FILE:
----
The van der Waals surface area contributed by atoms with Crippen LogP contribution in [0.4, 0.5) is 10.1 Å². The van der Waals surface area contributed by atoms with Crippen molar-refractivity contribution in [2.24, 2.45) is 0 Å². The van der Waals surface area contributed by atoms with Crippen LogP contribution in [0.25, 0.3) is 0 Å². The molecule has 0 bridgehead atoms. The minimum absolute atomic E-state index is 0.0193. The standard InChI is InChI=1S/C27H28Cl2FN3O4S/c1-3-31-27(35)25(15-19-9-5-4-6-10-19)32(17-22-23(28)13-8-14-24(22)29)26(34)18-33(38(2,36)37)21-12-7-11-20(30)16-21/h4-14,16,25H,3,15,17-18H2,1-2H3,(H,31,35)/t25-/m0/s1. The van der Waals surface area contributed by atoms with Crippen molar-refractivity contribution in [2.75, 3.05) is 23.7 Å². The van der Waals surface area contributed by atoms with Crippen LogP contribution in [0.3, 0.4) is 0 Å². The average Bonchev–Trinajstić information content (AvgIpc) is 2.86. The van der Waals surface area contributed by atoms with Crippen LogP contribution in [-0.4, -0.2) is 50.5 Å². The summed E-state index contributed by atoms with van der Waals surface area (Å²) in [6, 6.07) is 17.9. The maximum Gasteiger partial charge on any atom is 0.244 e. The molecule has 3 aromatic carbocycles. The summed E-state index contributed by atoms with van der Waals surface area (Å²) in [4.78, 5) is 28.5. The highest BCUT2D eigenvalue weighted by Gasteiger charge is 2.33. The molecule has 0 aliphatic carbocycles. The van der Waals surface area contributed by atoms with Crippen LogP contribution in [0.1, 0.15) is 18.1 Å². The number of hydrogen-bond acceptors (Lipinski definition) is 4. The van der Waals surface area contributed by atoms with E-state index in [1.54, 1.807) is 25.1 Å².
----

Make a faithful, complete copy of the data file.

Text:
The van der Waals surface area contributed by atoms with Crippen LogP contribution in [0.4, 0.5) is 10.1 Å². The van der Waals surface area contributed by atoms with Crippen molar-refractivity contribution in [2.24, 2.45) is 0 Å². The van der Waals surface area contributed by atoms with Crippen LogP contribution in [0.25, 0.3) is 0 Å². The molecule has 0 bridgehead atoms. The minimum absolute atomic E-state index is 0.0193. The standard InChI is InChI=1S/C27H28Cl2FN3O4S/c1-3-31-27(35)25(15-19-9-5-4-6-10-19)32(17-22-23(28)13-8-14-24(22)29)26(34)18-33(38(2,36)37)21-12-7-11-20(30)16-21/h4-14,16,25H,3,15,17-18H2,1-2H3,(H,31,35)/t25-/m0/s1. The van der Waals surface area contributed by atoms with Crippen molar-refractivity contribution in [2.75, 3.05) is 23.7 Å². The van der Waals surface area contributed by atoms with Crippen LogP contribution in [0.3, 0.4) is 0 Å². The average Bonchev–Trinajstić information content (AvgIpc) is 2.86. The van der Waals surface area contributed by atoms with Crippen LogP contribution in [-0.4, -0.2) is 50.5 Å². The summed E-state index contributed by atoms with van der Waals surface area (Å²) in [6, 6.07) is 17.9. The maximum Gasteiger partial charge on any atom is 0.244 e. The molecule has 3 aromatic carbocycles. The summed E-state index contributed by atoms with van der Waals surface area (Å²) in [4.78, 5) is 28.5. The highest BCUT2D eigenvalue weighted by Gasteiger charge is 2.33. The molecule has 0 aliphatic carbocycles. The van der Waals surface area contributed by atoms with Crippen LogP contribution in [0.1, 0.15) is 18.1 Å². The number of hydrogen-bond acceptors (Lipinski definition) is 4. The van der Waals surface area contributed by atoms with E-state index in [1.54, 1.807) is 25.1 Å².